Although there isn’t an official tally, almost all universities, both public and private, have delayed their semester schedule for two weeks, causing problems for students at all levels.
For freshmen, the hype of starting a college life is far gone and behind them, as some colleges are not even sure when they will start having classes on campus again.
“At first, I missed all the hype of starting college because all the events like orientation week, when we sign up for clubs, were canceled. But now, I feel very numb to the entire situation as I get used to staying indoors,” said Seungju Oh, 20, a freshman university student.
As they prepare for graduation, some seniors worry whether the delay in semester schedule and transition to online classes may affect their graduation plans.
For Dain Choi, 21, a senior university student majoring in education, one of the requirements for graduation is to fulfill certains hours of teaching practices at a designated middle school. However, the middle school to which she was designated is closed due to the outbreak.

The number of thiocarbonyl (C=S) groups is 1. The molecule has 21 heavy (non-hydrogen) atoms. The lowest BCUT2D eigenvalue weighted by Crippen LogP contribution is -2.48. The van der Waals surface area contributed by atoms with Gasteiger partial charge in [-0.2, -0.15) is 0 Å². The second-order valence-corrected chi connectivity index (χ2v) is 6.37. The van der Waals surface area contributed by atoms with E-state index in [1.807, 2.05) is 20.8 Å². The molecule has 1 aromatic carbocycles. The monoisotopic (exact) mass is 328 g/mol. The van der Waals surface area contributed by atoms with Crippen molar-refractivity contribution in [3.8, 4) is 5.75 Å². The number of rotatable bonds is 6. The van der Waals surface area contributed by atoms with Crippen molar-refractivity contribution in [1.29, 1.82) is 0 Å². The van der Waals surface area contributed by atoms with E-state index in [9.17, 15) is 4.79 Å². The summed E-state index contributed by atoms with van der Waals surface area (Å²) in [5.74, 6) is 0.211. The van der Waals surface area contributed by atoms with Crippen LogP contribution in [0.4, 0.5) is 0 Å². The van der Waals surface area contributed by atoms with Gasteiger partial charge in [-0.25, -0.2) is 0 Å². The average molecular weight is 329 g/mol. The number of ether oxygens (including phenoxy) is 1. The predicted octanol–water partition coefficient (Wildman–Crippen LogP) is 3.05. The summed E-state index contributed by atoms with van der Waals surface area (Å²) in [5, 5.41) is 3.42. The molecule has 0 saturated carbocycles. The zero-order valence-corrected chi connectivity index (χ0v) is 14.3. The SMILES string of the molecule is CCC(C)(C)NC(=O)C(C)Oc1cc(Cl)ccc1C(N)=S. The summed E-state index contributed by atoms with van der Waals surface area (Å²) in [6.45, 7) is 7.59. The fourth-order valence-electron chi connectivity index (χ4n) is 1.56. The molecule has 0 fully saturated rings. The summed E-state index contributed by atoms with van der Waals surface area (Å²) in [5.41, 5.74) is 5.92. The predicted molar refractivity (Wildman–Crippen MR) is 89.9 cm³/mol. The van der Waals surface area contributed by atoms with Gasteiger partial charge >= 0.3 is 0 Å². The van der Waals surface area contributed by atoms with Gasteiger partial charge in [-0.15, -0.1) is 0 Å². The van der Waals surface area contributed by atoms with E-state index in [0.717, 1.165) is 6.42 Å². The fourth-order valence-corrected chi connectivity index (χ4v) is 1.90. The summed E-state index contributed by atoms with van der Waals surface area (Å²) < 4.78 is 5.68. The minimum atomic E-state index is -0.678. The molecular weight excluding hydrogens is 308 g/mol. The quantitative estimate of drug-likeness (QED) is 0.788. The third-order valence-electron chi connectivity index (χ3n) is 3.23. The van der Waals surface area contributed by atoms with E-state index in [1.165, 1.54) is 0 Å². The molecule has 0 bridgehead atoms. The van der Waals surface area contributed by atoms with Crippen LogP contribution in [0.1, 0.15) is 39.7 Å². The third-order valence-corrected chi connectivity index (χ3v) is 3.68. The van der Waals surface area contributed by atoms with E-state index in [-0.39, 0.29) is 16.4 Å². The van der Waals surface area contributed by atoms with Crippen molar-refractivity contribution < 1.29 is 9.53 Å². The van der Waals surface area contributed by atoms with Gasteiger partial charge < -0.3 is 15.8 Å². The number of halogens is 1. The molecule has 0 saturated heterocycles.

“Since this year is my senior year, it’s really important to go on teaching practices. I’m anxious that I won’t be able to graduate on time,” said Choi.
As most classes will be held online even after the semester begins, faculty members are also busy transfering all teaching materials online.
“I had to spend a lot of time making content for online courses from my own studio,” said Minwoo Park, an adjunct professor of music at a university.
Recent graduates seeking jobs are impacted as well. According to Incruit, a job search engine in South Korea, about two out of three job seekers said the current outbreak made them feel anxious about employment.